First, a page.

1. First look for stocks with a Price/Earning or Price/Book less than 80% of all stocks.
2. These stocks must outperform the indexes
3. Make sure the company has good management and solid plans and strategies for growth
4. Focus on stocks with above market returns (7%). The stocks market returns must exceed the cost of money and inflation.
5. Invest and hold
6. Act like a business owner of the stock and now a momentum trader
7. The top money managers with 20 year records are value guys. Take for example, American Express, this stock compound 22%, for 10 years.
1. Buy low Price/Book, Low Price/Earnings, low Price/Cash flow stocks.
2. Contrarian investing has out performed markets spanning 50 years and the S&P for the last 10 years.
3. Buy good blue-chip stocks, which, on the whole, are growth stocks with 10-15 % growth.
4. Seek a solid balance sheet and above average dividends
5. Volatility is helpful. Contrarians are looking for top-performing stocks that have been knocked down. They love bear markets. Bear markets represent bargins, too buy cheap, wait until the market recognizes the value, and sell when price changes and other factors combine to suggest a sell. Bear markets allow the contrarian to purchase 10,20, 30 percent growers at a cheap price.
1. Emerging franchises are younger companies and represent good potential for growth and emergence into saturated markets.
2. Establish a target price based on 12 to 18 month interval. Note that an analyst has 1/14 billion chance predicting price within 5%.
3. As a stock reaches its 12 to 18 month target price; we look to see what has changed.
4. One of the biggest mistakes is to sell emerging franchises to early.
5. The sale of really great companies can lead to lost opportunities.
1. I'm particularly interested in how the company is getting to profitability
a. By examining trends in sales and administrative expenses
b. We want to see how the ratios stack up against the competition
2. To determine normalized earnings, we predict what sales should be, and then put a margin that the company has been able to generate over time on those sales.
a. Historically, 8 times Peak earnings to get Price
3. If the current earning estimate is higher than normalized earnings, we are not interested.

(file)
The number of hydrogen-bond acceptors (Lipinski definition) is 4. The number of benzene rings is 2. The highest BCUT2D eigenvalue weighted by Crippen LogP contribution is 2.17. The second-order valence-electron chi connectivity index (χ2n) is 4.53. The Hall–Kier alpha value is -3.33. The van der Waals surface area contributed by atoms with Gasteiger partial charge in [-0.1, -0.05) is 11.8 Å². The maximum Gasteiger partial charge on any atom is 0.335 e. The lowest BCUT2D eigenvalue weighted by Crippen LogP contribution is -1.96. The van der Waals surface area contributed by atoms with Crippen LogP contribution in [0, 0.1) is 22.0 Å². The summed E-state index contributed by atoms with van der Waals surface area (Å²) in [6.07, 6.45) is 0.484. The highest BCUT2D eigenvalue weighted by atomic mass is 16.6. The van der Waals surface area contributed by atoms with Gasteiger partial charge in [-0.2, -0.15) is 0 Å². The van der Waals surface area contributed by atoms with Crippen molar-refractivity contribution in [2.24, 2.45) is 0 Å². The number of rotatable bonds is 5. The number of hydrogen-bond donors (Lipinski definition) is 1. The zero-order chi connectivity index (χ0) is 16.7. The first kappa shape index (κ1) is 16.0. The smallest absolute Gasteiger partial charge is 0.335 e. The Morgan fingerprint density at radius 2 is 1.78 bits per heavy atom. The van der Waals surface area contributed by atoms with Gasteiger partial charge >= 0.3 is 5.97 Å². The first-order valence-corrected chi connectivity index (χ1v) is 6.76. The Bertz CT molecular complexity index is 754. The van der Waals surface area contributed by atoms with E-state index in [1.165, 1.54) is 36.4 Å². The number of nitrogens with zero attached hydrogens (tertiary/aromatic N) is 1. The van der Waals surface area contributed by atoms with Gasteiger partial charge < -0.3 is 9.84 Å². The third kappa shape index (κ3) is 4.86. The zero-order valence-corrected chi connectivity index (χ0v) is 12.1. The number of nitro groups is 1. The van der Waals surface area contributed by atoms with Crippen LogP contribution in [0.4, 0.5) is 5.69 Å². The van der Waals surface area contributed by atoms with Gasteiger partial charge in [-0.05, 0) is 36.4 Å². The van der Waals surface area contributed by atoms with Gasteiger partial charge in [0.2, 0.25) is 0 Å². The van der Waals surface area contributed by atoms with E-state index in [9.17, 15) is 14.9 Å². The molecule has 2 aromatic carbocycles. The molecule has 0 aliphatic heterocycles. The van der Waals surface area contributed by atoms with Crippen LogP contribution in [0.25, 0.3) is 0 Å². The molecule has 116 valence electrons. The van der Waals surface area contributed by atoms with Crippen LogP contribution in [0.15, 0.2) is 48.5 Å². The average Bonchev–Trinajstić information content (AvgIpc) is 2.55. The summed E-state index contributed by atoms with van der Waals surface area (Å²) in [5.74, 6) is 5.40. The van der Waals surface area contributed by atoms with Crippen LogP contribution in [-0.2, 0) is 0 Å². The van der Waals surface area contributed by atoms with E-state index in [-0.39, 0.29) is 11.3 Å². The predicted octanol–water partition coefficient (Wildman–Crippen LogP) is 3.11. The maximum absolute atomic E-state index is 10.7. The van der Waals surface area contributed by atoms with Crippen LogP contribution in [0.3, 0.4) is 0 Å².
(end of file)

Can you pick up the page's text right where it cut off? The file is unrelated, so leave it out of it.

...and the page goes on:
a. The best companies grow between 8-15%
b. The return on capital that exceeds the cost of capital
c. Sell a stock when the story turns out wrong or when you find something better.
1. Buy companies that can be easily understood.
2. When buying a stock, look at what might go wrong. Weight out the risks.
3. Sell when the price goes up or the value goes down.
4. Hold as long as the stock has value, the company is growing, and operations are good
5. Measure the value in ratio to the cash flow
6. Buy a stock that over the next 5 years will outperform the market
7. The market between 2000-2010 prediction is that it will experience a 10% return.
8. Growth investors do well, they do well because the companies they bought grew faster and longer than the market believed. The value investor bought when the company was undervalued; undervaluation was caused when the market becoming pessimestic about a negative event, as a result the market overreacted and panic sold; the value buyers realizing the overreaction and the value of these companies bought cheap; the market realized their mistake and began to buying up the valueable stock, raising the price, and the value buyers recognized overvaluation and sold for a 20-30% profit.
9. The problem for a value investor is finding stocks that look statistically expensive, but are cheap.
10. Management activity is important; the business value and management ability to execute a profit plan. Management must play the confidence game and create the perception they can provide value.
1. P/E of 17 is the mean (Boggle would agree)
2. 4.5 is the normal interest rate (this was a revelation)
3. A value oriented P/E should be no more than 2.5 multipled by the growth rate
4. Find a value stock means going to the value line
a. It must have a good return on equity (14%+)
b. Fairly priced
c. P/E value must below the ROE
d. If the company is good and no management changes and the price suddenly drops then buy more and leverage profits on the return to fair price.